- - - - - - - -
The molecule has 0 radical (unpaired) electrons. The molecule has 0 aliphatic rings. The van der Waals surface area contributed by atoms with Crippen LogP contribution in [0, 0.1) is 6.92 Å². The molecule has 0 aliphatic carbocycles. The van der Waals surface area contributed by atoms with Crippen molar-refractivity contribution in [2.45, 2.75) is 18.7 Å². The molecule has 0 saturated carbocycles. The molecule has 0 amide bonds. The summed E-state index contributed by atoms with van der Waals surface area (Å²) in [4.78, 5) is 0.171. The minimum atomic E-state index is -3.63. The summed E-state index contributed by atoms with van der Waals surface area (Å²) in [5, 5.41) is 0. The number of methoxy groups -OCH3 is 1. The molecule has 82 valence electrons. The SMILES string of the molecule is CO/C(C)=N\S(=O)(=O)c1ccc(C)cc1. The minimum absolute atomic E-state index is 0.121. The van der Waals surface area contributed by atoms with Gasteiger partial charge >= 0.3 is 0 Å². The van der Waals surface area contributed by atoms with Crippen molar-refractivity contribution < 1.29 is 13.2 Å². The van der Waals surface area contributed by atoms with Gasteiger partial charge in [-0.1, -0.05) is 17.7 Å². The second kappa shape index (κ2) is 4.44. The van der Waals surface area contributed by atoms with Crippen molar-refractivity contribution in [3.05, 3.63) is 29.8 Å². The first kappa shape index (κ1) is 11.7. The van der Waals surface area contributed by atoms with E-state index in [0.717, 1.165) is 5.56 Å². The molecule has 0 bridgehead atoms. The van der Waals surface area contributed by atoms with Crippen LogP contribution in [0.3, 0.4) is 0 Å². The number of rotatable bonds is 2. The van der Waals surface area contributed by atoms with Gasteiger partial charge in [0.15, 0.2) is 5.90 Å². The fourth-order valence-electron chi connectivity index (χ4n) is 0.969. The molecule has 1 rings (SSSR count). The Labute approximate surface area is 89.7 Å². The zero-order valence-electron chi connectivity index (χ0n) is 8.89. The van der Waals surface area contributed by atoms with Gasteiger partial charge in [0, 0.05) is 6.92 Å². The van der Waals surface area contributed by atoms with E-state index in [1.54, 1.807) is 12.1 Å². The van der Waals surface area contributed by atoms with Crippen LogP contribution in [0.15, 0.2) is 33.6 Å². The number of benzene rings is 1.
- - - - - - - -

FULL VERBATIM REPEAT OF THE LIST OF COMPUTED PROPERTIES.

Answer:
The molecule has 0 radical (unpaired) electrons. The molecule has 0 aliphatic rings. The van der Waals surface area contributed by atoms with Crippen LogP contribution in [0, 0.1) is 6.92 Å². The molecule has 0 aliphatic carbocycles. The van der Waals surface area contributed by atoms with Crippen molar-refractivity contribution in [2.45, 2.75) is 18.7 Å². The molecule has 0 saturated carbocycles. The molecule has 0 amide bonds. The summed E-state index contributed by atoms with van der Waals surface area (Å²) in [4.78, 5) is 0.171. The minimum atomic E-state index is -3.63. The summed E-state index contributed by atoms with van der Waals surface area (Å²) in [5, 5.41) is 0. The number of methoxy groups -OCH3 is 1. The molecule has 82 valence electrons. The SMILES string of the molecule is CO/C(C)=N\S(=O)(=O)c1ccc(C)cc1. The minimum absolute atomic E-state index is 0.121. The van der Waals surface area contributed by atoms with Gasteiger partial charge >= 0.3 is 0 Å². The van der Waals surface area contributed by atoms with Crippen molar-refractivity contribution < 1.29 is 13.2 Å². The van der Waals surface area contributed by atoms with Gasteiger partial charge in [-0.1, -0.05) is 17.7 Å². The second kappa shape index (κ2) is 4.44. The van der Waals surface area contributed by atoms with Crippen molar-refractivity contribution in [3.05, 3.63) is 29.8 Å². The first kappa shape index (κ1) is 11.7. The van der Waals surface area contributed by atoms with E-state index in [0.717, 1.165) is 5.56 Å². The molecule has 0 bridgehead atoms. The van der Waals surface area contributed by atoms with Crippen LogP contribution in [0.3, 0.4) is 0 Å². The number of rotatable bonds is 2. The van der Waals surface area contributed by atoms with Gasteiger partial charge in [0.15, 0.2) is 5.90 Å². The fourth-order valence-electron chi connectivity index (χ4n) is 0.969. The molecule has 1 rings (SSSR count). The Labute approximate surface area is 89.7 Å². The zero-order valence-electron chi connectivity index (χ0n) is 8.89. The van der Waals surface area contributed by atoms with Gasteiger partial charge in [0, 0.05) is 6.92 Å². The van der Waals surface area contributed by atoms with E-state index in [1.54, 1.807) is 12.1 Å². The van der Waals surface area contributed by atoms with Crippen LogP contribution in [0.15, 0.2) is 33.6 Å². The number of benzene rings is 1.